I photograph street art wherever I travel, I find it fascinating.
This is a photo journal of street art in Melbourne Australia and a few images from London.
Artists have challenged art by situating it in non-art contexts. Street artists do not aspire to change the definition of an artwork, but rather to question the existing environment with its own language. The motivations and objectives that drive street artists are as varied as the artists themselves. ‘Street’ artists attempt to have their work communicate with everyday people about socially relevant themes in ways that are informed by esthetic values without being imprisoned by them.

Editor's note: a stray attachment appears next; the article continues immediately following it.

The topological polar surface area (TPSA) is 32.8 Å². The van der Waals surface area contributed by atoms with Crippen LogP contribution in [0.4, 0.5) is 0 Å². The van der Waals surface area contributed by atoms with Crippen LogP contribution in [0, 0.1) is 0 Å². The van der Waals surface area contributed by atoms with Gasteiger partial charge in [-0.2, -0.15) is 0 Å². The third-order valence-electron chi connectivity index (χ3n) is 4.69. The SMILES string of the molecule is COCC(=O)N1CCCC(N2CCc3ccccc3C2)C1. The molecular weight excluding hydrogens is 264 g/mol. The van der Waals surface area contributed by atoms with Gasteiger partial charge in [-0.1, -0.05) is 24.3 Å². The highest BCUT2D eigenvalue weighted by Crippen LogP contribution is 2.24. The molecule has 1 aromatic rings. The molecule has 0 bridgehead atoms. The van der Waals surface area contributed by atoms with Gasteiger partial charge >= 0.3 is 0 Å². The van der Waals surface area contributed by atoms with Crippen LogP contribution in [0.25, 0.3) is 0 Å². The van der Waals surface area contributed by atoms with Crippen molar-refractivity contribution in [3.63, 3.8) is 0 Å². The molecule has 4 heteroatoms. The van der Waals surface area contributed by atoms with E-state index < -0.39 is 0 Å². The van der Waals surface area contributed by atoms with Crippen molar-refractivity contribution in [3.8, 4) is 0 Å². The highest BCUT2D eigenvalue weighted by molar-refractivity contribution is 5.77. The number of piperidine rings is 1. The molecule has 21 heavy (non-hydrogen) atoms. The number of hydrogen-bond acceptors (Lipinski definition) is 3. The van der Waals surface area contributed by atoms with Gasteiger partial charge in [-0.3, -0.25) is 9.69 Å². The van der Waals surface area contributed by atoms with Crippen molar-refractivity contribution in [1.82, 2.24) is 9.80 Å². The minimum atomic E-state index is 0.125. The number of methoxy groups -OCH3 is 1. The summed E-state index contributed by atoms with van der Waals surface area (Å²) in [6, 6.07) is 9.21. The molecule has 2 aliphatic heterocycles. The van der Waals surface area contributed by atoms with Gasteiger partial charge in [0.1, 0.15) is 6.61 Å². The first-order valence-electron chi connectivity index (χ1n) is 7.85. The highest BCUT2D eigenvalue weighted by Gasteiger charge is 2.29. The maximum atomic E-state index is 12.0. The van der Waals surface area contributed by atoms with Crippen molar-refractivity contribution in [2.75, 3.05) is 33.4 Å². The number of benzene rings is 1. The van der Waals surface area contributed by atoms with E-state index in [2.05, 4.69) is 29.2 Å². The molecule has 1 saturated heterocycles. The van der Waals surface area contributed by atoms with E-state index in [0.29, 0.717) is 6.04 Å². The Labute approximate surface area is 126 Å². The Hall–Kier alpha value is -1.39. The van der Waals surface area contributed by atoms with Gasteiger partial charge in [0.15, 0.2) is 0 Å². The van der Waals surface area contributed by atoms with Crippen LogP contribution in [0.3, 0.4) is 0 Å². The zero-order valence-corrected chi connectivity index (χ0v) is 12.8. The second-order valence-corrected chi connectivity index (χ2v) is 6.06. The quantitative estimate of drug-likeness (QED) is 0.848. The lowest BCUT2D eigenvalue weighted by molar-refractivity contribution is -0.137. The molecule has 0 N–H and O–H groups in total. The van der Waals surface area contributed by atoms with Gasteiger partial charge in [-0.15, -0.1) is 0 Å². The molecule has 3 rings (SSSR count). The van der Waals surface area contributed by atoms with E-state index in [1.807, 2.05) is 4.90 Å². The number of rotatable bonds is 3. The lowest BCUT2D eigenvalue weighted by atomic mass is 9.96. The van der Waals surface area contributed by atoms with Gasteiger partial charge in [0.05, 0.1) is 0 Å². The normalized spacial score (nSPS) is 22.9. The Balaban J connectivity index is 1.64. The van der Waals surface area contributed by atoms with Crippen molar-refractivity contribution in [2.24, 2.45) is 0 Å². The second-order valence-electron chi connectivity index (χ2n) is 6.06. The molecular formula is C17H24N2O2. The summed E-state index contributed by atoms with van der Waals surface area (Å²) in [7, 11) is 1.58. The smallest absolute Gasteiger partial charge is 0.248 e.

There is a strong current of activism and subversion in urban art. Street art can be a powerful platform for reaching the public and a potent form of political expression for the oppressed, or people with little resources to create change.
Some street artists use “smart vandalism” as a way to raise awareness of social and political issues. Other street artists simply see urban space as an untapped format for personal artwork, while others may appreciate the challenges and risks that are associated with installing illicit artwork in public places. A universal motive of most, if not all street art, is that adapting visual artwork into a format which utilizes public space allows artists who may otherwise feel disenfranchised to reach a much broader audience than traditional artwork and galleries normally allow.
This artist created a masterpiece right there on the pavement.
And then there are the shop windows the people and just great stuff.